Purchased new by Howard Hughes, a 1925 Rolls-Royce earns Best of Show at Pinehurst Concours
Springfield-built 1925 Rolls-Royce Silver Ghost Piccadilly Roadster, Best of Show at the Pinehurst Concours d’Elegance. Photo by David Droschak.
In December of 1924, a young but already wealthy Howard Hughes ordered a 1925 Rolls-Royce Silver Ghost Piccadilly Roadster from a dealer in New York City, paying a reported $13,450 for the luxury automobile. Later, this car would spend over 40 years in a Florida barn before being discovered by current owner Guy Lewis of Pinecrest, Florida, in 2014. Fresh from a multi-year restoration completed in February 2017, this Springfield-built Rolls-Royce earned Best of Show honors at the recent Pinehurst Concours d’Elegance in Pinehurst, North Carolina.
Though the Rolls-Royce name is indelibly linked to England, the firm once manufactured automobiles on U.S. soil, in Springfield, Massachusetts, from 1920 until 1931. The reasons for this business venture were numerous: America was, at the time, the most important automobile market in the world; U.S. duties on imported cars made them unrealistically expensive; the Rolls-Royce manufacturing plant in Derby, England, lacked the capacity to meet global demand; and delays in shipping automobiles from England to the United States didn’t sit well with impatient (and affluent) buyers.
The idea of a Rolls-Royce plant on U.S. soil was discussed for many years before Rolls-Royce of America was incorporated in October of 1919, and automobile production began the following year. For the next 10-plus years, the Massachusetts plant would build Silver Ghosts, followed by Phantoms (later called the Phantom I), until the economic hardship of the Great Depression forced the plant to close in 1931.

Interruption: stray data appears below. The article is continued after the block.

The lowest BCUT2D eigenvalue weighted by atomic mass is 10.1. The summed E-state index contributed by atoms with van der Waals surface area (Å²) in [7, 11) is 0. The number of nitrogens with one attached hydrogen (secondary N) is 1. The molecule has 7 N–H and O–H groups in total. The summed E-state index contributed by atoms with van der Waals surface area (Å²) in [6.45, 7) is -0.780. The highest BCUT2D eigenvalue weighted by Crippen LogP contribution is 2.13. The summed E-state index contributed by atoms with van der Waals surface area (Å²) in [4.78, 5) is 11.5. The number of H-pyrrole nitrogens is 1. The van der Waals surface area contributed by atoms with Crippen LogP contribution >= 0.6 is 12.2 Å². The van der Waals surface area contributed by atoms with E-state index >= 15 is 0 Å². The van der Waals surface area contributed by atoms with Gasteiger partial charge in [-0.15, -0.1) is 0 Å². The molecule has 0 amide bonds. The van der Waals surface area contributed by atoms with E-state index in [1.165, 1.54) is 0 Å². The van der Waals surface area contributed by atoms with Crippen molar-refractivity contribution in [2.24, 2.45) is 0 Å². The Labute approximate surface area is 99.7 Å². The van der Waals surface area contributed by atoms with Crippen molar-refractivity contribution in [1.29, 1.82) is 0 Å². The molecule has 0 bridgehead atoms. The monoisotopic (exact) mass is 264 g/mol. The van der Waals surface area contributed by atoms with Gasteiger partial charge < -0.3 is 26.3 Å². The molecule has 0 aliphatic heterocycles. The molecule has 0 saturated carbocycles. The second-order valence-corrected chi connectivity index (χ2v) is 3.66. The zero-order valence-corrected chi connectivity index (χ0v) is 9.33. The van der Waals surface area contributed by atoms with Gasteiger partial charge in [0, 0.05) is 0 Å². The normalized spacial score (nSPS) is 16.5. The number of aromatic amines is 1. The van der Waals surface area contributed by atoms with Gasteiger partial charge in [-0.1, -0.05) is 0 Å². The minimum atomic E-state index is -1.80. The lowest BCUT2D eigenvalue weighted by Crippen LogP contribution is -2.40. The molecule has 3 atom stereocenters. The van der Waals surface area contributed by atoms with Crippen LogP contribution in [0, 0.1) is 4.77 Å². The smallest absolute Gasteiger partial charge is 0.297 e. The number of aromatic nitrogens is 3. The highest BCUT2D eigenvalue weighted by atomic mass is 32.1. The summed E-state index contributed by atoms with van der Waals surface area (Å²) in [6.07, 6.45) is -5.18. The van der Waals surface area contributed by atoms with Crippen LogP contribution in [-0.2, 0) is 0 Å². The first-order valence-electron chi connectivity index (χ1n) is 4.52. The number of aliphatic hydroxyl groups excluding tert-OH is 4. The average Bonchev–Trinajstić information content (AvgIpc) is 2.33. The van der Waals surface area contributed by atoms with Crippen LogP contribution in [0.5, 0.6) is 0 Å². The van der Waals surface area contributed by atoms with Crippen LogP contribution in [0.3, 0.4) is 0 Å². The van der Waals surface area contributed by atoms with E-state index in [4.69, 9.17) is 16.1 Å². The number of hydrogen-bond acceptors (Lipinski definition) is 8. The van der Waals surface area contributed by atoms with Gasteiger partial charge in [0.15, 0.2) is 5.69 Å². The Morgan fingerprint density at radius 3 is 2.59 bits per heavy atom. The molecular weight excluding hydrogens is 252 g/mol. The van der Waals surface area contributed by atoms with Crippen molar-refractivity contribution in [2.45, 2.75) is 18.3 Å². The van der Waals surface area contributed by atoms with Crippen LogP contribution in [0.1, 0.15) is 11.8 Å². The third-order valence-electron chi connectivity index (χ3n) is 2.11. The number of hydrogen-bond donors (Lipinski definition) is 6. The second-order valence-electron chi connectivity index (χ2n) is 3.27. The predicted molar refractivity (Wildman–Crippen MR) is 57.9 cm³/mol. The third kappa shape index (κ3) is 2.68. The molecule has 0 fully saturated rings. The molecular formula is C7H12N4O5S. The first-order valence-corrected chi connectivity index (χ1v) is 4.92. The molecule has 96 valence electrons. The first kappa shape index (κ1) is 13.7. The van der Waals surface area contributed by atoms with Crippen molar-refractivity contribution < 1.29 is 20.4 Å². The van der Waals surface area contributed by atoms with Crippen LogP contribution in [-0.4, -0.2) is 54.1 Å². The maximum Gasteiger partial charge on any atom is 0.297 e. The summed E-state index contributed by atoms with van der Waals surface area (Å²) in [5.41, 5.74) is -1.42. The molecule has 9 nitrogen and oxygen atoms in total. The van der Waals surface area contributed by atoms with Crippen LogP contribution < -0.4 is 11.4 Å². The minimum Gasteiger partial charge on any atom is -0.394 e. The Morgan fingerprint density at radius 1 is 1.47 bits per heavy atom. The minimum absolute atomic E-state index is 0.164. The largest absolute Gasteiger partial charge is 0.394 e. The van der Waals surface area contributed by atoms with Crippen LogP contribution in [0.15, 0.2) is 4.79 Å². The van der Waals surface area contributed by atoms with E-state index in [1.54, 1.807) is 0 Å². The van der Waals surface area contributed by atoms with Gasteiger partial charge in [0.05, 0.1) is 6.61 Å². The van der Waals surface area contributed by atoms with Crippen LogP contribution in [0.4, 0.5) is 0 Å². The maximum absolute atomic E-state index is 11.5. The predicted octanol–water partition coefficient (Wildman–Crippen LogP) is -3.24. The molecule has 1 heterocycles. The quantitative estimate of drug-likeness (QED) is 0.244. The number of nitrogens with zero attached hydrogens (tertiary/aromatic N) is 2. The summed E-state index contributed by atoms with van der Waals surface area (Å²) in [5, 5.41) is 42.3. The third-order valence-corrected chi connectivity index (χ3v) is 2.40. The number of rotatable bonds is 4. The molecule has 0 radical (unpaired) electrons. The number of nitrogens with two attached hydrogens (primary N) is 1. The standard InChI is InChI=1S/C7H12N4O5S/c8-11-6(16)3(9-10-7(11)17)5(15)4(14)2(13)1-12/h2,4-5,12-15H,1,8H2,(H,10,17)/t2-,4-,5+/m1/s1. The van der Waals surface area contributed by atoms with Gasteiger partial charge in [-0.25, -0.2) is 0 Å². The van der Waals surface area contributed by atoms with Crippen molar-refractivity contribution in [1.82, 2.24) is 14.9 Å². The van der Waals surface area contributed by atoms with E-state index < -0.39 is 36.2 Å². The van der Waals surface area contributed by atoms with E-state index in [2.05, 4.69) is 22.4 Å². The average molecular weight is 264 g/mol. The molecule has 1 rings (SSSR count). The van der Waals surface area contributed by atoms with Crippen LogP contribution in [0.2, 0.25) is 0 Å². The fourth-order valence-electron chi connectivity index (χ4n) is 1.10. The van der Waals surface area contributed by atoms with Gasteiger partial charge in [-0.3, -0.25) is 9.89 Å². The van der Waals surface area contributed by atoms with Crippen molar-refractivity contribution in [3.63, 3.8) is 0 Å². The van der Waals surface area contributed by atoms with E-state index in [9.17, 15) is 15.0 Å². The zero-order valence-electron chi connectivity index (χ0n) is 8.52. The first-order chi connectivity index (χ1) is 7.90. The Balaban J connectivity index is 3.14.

For his $13,450 purchase price (enough money to buy a trio of Cadillac roadsters, with funds left over), Hughes received what was then one of the finest automobiles in the world. The Piccadilly Roadster body was crafted by Rolls-Royce Custom Coach Works (though later examples would also be built by Brewster), and between the front fenders sat the company’s 40/50-hp, 7.4-liter inline six-cylinder engine, which actually produced as much as 85 horsepower by 1925. Though Rolls-Royce adopted a four-speed transmission in 1913, many of the Springfield cars were built with the earlier three-speed, preferable to American drivers (as was left-hand drive, another mark of Springfield manufacturing).
The post-Hughes history of chassis S135MIK is a bit of a mystery, at least until Lewis acquired the car in 2014. He calls the discovery “a trifecta,” since it was a genuine barn find of a Rolls-Royce, that turned out to be a Silver Ghost, that turned out to be owned by Howard Hughes. The restoration, entrusted to Lloyd’s Auto Restorations in Bartow, Florida, was completed in February 2017, just in time for the car’s public debut at the 2017 Amelia Island Concours d’Elegance.
Today, Lewis’s Rolls-Royce Springfield Silver Ghost, which shows roughly 16,000 miles on the odometer, is restored in the same colors specified by Hughes in 1924, and it again carries the fitted luggage once used by the reclusive millionaire. Lewis, who’s twice before competed at Pinehurst with vintage Mercedes-Benz models, plans to show the car a few more times before returning it to the road for the purpose it was created – pure driving enjoyment.